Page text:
How Functional Fitness Training Will Have You Dancing Into Your 90s

06th September 2013 by admin
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Scrolling through your Facebook feeds or talking with your friends, you notice everyone else is going to the gym and you start to think you should, too.

 

But just as you head out to join the nearest gym, you get a text from a friend who is always working out, saying she threw her back out while getting groceries out of the car and is laid up in bed.

“What gives?” you think. “She works out all the time and got hurt just carrying her groceries.”

You decide that all the trouble of going to the gym obviously isn’t worth the effort if it’s not going to keep you from getting injured doing something you do all the time. Maybe you even convince yourself that your friend wouldn’t have gotten hurt if she wasn’t exerting herself so much at the gym.

So you turn around, change your tennis shoes for some fuzzy socks, and sit back down on the couch. After all, you want to be limber long into your old age, and you don’t want injuries to sideline you.

Don’t reach for the remote just yet.

 

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Do you even know which remote it is? Img: Tim Dorr, used under cc by-sa 2.0

 

Chances are, your friend spends most of her time at the gym using weighted or hydraulic machines that train only one muscle group at a time. What your friend needs—and what you need, too—is to focus less on isolated movements like this and more on functional fitness training.

Functional fitness: /fuhngk-shuh-nl fit-nis/ (n.) The ability to do everyday tasks without getting hurt or overly tired.

Says Elizabeth Demeusey, a fitness coach and healthy-lifestyle blogger:

“Functional fitness is important because it makes us stronger and more capable in performing daily activities. For some people, that might mean working in the garden or picking up their toddlers and not experiencing back pain. And when our mindset changes from ‘How does this exercise make me look?’ to ‘What will this exercise help me DO?’ we experience better results from our training.”

So what does functional fitness training look like? Let’s test your knowledge. Which of these exercises train your body for everyday activities?

  • Weighted squat with overhead reach
  • Walking lunges
  • Squat twist with medicine ball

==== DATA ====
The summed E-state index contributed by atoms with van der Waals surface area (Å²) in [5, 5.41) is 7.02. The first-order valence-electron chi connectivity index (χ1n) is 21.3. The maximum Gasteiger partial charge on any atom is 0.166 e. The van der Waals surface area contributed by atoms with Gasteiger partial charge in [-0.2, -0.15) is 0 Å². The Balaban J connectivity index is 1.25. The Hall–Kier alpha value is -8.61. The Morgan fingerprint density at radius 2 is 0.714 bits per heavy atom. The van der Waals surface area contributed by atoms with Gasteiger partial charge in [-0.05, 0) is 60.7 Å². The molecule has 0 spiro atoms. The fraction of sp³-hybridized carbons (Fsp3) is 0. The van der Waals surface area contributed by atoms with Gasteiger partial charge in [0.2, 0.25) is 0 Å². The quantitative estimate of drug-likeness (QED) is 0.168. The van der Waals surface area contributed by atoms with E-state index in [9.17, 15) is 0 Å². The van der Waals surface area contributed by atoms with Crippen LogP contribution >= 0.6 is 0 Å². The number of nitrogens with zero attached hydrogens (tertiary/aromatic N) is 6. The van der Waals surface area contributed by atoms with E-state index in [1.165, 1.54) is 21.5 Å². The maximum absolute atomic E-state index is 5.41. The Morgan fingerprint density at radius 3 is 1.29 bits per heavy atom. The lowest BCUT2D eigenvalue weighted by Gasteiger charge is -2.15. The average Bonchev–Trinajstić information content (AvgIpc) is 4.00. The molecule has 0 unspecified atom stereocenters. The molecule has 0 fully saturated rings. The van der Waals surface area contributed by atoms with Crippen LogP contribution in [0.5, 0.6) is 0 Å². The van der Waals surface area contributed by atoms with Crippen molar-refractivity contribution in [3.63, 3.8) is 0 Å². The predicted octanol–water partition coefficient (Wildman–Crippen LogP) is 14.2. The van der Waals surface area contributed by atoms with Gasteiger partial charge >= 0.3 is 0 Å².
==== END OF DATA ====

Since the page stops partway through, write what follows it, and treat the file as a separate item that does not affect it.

• Plank with variations like mountain climbers or side planks
  • Bent-over rows
  • Stair climbers with bicep curls

If you said, “All of them,” you’re right!

These movements all train various large and small muscle groups in tandem, everything working together. And most importantly, your core needs to work hard to stabilize your body and keep you from falling over while you do them.

In contrast, weighted or hydraulic exercise machines–in which you sit down and move the weighted levers using only one joint action, like a leg extension or a bicep curl–use the seat and supports to stabilize you, instead of your core.

While these machines are valuable in helping you get stronger safely, by allowing you to gradually add weight and by guiding you in doing the movement with correct form, you lose out on the functional fitness aspect when you train one muscle group at a time.

And failing to train your core regularly can leave you vulnerable to injuries like a strained neck or back during everyday activities like carrying groceries or reaching for the top shelf of your cabinets.

By using body weight exercises and other calisthenics like you probably did in gym class, you are training your body to work together as a whole, increasing your strength and agility, and enabling you to perform everyday tasks without hurting yourself.

Better agility also means you’re more likely to avoid falling, which is particularly important as we age and our bones are more susceptible to fracture.

Read more on reducing your bone fracture risk in our infographic.

With regular training that moves your whole body through its entire range of motion, you can protect yourself against falls and injury and never be laid up for long!

Do you work out regularly? Why or why not? Let us know in the comments.

 

 

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